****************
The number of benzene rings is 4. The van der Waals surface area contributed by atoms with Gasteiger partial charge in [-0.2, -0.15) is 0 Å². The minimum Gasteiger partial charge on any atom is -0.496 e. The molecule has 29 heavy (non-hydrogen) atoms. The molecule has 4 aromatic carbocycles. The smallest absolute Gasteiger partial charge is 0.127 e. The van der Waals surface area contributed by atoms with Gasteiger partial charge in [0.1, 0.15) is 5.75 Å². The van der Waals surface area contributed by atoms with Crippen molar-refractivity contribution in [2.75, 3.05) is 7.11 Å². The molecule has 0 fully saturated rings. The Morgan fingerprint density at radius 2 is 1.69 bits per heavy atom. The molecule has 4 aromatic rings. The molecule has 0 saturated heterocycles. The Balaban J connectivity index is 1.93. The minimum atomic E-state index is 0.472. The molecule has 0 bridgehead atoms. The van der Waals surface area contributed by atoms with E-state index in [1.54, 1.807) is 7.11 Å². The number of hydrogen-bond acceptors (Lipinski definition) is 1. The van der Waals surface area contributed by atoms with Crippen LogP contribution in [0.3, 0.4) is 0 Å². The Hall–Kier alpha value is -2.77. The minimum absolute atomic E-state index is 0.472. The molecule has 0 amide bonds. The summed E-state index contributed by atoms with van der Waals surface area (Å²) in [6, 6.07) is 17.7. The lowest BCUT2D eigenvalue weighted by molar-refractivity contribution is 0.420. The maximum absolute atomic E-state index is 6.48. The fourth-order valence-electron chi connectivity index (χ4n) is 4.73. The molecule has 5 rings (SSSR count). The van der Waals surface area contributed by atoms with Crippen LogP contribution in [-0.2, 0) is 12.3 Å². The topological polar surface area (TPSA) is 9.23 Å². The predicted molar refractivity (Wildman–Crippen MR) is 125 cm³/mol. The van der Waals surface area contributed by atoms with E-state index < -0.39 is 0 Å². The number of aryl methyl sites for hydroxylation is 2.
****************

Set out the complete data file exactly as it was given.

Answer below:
The number of benzene rings is 4. The van der Waals surface area contributed by atoms with Gasteiger partial charge in [-0.2, -0.15) is 0 Å². The minimum Gasteiger partial charge on any atom is -0.496 e. The molecule has 29 heavy (non-hydrogen) atoms. The molecule has 4 aromatic carbocycles. The smallest absolute Gasteiger partial charge is 0.127 e. The van der Waals surface area contributed by atoms with Gasteiger partial charge in [0.1, 0.15) is 5.75 Å². The van der Waals surface area contributed by atoms with Crippen molar-refractivity contribution in [2.75, 3.05) is 7.11 Å². The molecule has 0 fully saturated rings. The Morgan fingerprint density at radius 2 is 1.69 bits per heavy atom. The molecule has 4 aromatic rings. The molecule has 0 saturated heterocycles. The Balaban J connectivity index is 1.93. The minimum atomic E-state index is 0.472. The molecule has 0 bridgehead atoms. The van der Waals surface area contributed by atoms with E-state index in [1.54, 1.807) is 7.11 Å². The number of hydrogen-bond acceptors (Lipinski definition) is 1. The van der Waals surface area contributed by atoms with Crippen LogP contribution in [0.3, 0.4) is 0 Å². The Hall–Kier alpha value is -2.77. The minimum absolute atomic E-state index is 0.472. The molecule has 0 amide bonds. The summed E-state index contributed by atoms with van der Waals surface area (Å²) in [6, 6.07) is 17.7. The lowest BCUT2D eigenvalue weighted by molar-refractivity contribution is 0.420. The maximum absolute atomic E-state index is 6.48. The fourth-order valence-electron chi connectivity index (χ4n) is 4.73. The molecule has 5 rings (SSSR count). The van der Waals surface area contributed by atoms with Crippen LogP contribution in [-0.2, 0) is 12.3 Å². The topological polar surface area (TPSA) is 9.23 Å². The predicted molar refractivity (Wildman–Crippen MR) is 125 cm³/mol. The van der Waals surface area contributed by atoms with E-state index < -0.39 is 0 Å². The number of aryl methyl sites for hydroxylation is 2.